While I admit the candour of the above cases, I must at the same time confess that I have no recollection of good wishes and bad judgment being so united. The cases supposed are highly elliptical, partial, and unsatisfactory. I would ask whether Mr. Noel does, in his conscience, consider that the great body of such “ sections," or any considerable number of them, do really arrive at their respective, and in some points opposite, conclusions, in the manner he has represented ? If not, the whole is delusive. If only one in a thousand, or even in a hundred, which may be reasonably doubted, settles down in his opinions, with a clear judgment, unprejudiced mind, and a pure undefiled conscience, such instance is surely no fair representative of a whole denomination. Yet, Mr. Noel, as their apologist, has given us no other. In consequence of the assumption in the foregoing processes, Mr. N. justifies and applauds the conduct of such persons, as we have before seen, in deciding and acting as they have done, on account of their respective differences of opinion on “infant baptism," episcopacy, and the national church. Mr. Noel then asks—Am I now to separate from his society ? How has he sinned ? Iu fidelity to Christ he was obliged to act as he did, and if I separate from him, I do it only because he has done his duty.” (p. 12.) The schism involved in all this we have spoken of before, but “shall I separate from him?" is a question of a most extraordinary character, and involves a deception or a mysticism not easily explained. “Shall I separate?" implies a present union; otherwise, we are already separated. And then the question changes its nature. It will now be, what is the nature of the separation ? and who has made it? Because Mr. Noel, in asking the question, “shall I separate ?” is personating churchmen. What union, then, we ask, previously existed between these respective parties and churchmen? Were these also churchmen? If not, where did churchmen unite with them? If nowhere, it is quite beguiling us to ask, Shall I separate from him ? The question has really no meaning. If, however, they were previously churchmen, we may ask, what are they now? Are they in the church still ? If so, and they have only an opinion drawn from scripture, which gives a meaning to certain points, somewhat “obscure" in their “ evidence,” differing a little from what is generally received, but which does not prevent or hinder the unity and harmony of divine worship, and is not intended to divide or separate those who believe thus ; they may, perhaps, be well considered as cases in point to be decided by the apostle's rule of Christian liberty—“ Let every man be fully persuaded in his own mind.” This by the way. But Mr. Noel's statement implies, that if they were churchmen previously, they are so no longer: then the question, as applying to a churchman, “Shall 1 separate," becomes worse than jesuitical; and can have no tendency but to throw the guilt of whatever may have taken place, upon him; though the process of each case, as given us above, leaves the churchman perfectly unnoticed and neutral. If, however, the parties alluded to were previously churchmen, (and to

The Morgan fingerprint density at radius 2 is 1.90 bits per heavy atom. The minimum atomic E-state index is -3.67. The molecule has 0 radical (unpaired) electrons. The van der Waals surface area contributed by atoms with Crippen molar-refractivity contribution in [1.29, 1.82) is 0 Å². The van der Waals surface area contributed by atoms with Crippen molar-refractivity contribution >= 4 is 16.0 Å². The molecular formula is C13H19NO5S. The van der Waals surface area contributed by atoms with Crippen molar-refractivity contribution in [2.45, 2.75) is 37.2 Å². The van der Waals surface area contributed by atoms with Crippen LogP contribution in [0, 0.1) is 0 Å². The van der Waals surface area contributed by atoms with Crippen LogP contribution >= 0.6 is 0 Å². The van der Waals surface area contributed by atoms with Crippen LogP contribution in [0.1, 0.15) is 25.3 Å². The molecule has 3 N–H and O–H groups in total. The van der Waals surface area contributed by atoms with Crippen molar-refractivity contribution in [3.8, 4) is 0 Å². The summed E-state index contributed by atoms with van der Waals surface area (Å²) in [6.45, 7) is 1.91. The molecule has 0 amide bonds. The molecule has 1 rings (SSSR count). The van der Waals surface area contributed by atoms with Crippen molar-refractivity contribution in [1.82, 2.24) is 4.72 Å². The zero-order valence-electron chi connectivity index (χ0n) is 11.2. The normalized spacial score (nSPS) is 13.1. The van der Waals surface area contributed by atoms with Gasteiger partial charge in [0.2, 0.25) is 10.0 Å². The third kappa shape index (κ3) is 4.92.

assume a union between them and churchmen, if they were not so, is absurd,) and now are dissenters or presbyterians, the question “Shall I separate ?" belonged, and belonged only, to these parties before they separated from the church. Why did not Mr. Noel honestly say, as the common sense of the case requires that he should have said, “ Though I allow that the respective parties described have indeed separated from the church, and separated on account of the most trifling difference,' and have done it only because they differ, on obscure and undecided points,' from the church which they have deserted : still I have a case of conscience which I wish to put respecting the duty and conduct of churchmen towards their separating, and therefore so far schismatical, brethren.”
I admit, indeed, that the question just put would be an important and fair question. But then, as it would involve the parties so separating in the guilt of schism, Mr. Noel, as their advocate, would not gain his end in putting it; namely, that of convincing churchmen of their guilty conduct in separating from their brethren. We must then remind Mr. N. of his own argument, (pp. 14, 15, &c.) and request him, if he would convict, as he probably well might, churchmen of their “intolerant, imperious, and uhbrotherly course" towards separatists, he must cease to be guilty of the “injustice” (p. 14) of laying the fault of separating, not on those who do, but on those who do not, separate from their brethren. I am aware that Mr. Noel has especially in his view, when he says, “ Shall I separate from his society ?" the separation, not from religious communion, but from religious societies, which are made up of many classes of Christians. It is admitted that churchmen may be faulty in declining to join with such societies. But why does Mr. Noel, in bis endeavour to convince them of this sin, act with such great injustice? In the first place, why does he use, respecting churchmen, to whom in truth it does not apply, the term separate or separation; while he declines the use of it towards persons really separating from the church of Christ, and to whom it literally does apply? Why employ the phrase, “ to separate from,” which cannot apply to a thing merely declined, and avoid that phrase as too offensive, where its application is literal and graphic? In the second place, why has Mr. N. changed the foundation of schism, which is in scripture described as causing divisions in the church of God, and taken the arbitrary (though it may be very pious) and unscriptural ground of charging schism on those who decline divisions ? This is surely “ essentially schismatical.” (p. 23.) It would, indeed, in my judgment, be at the least an impolitic act in churchmen, were they now to "separate” from the British and Foreign Bible Society; because by remaining in that society they contribute, I conceive, to the good work of circulating the word of God more than all dissenters put together. But of the “Religious Tract Society," which Mr. Noel places before us as a bond of Christian union, I do not by any means feel the same satisfaction respecting it, because, with some religious and conscientious men, I begin to entertain very reasonable doubts about the fair and non-sectarian conduct of that society. When I see them shewing so much jealousy about church and state as